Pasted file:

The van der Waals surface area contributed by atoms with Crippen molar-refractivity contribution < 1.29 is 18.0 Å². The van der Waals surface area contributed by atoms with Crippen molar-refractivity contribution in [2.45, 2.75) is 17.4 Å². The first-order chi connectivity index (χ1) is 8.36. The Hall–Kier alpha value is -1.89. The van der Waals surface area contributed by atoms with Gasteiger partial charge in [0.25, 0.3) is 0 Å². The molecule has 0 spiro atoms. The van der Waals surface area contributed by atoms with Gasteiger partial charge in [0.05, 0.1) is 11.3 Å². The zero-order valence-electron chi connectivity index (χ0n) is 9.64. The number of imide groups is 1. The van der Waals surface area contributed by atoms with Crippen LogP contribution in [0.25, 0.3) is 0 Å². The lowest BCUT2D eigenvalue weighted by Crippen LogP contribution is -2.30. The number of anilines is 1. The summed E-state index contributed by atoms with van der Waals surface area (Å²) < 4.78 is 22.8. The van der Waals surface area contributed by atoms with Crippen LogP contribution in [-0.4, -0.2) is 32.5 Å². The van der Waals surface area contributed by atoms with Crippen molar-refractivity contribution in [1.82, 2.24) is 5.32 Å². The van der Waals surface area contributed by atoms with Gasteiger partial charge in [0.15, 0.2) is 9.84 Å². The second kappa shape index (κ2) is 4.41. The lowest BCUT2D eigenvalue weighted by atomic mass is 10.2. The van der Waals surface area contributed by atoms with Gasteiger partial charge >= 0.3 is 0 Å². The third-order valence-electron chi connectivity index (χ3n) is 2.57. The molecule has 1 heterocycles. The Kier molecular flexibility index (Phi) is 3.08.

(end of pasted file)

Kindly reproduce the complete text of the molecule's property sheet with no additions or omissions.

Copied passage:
The van der Waals surface area contributed by atoms with Crippen molar-refractivity contribution < 1.29 is 18.0 Å². The van der Waals surface area contributed by atoms with Crippen molar-refractivity contribution in [2.45, 2.75) is 17.4 Å². The first-order chi connectivity index (χ1) is 8.36. The Hall–Kier alpha value is -1.89. The van der Waals surface area contributed by atoms with Gasteiger partial charge in [0.25, 0.3) is 0 Å². The molecule has 0 spiro atoms. The van der Waals surface area contributed by atoms with Gasteiger partial charge in [0.05, 0.1) is 11.3 Å². The zero-order valence-electron chi connectivity index (χ0n) is 9.64. The number of imide groups is 1. The van der Waals surface area contributed by atoms with Crippen LogP contribution in [0.25, 0.3) is 0 Å². The lowest BCUT2D eigenvalue weighted by Crippen LogP contribution is -2.30. The number of anilines is 1. The summed E-state index contributed by atoms with van der Waals surface area (Å²) < 4.78 is 22.8. The van der Waals surface area contributed by atoms with Crippen LogP contribution in [-0.4, -0.2) is 32.5 Å². The van der Waals surface area contributed by atoms with Crippen molar-refractivity contribution in [1.82, 2.24) is 5.32 Å². The van der Waals surface area contributed by atoms with Gasteiger partial charge in [0.15, 0.2) is 9.84 Å². The second kappa shape index (κ2) is 4.41. The lowest BCUT2D eigenvalue weighted by atomic mass is 10.2. The van der Waals surface area contributed by atoms with Gasteiger partial charge >= 0.3 is 0 Å². The third-order valence-electron chi connectivity index (χ3n) is 2.57. The molecule has 1 heterocycles. The Kier molecular flexibility index (Phi) is 3.08.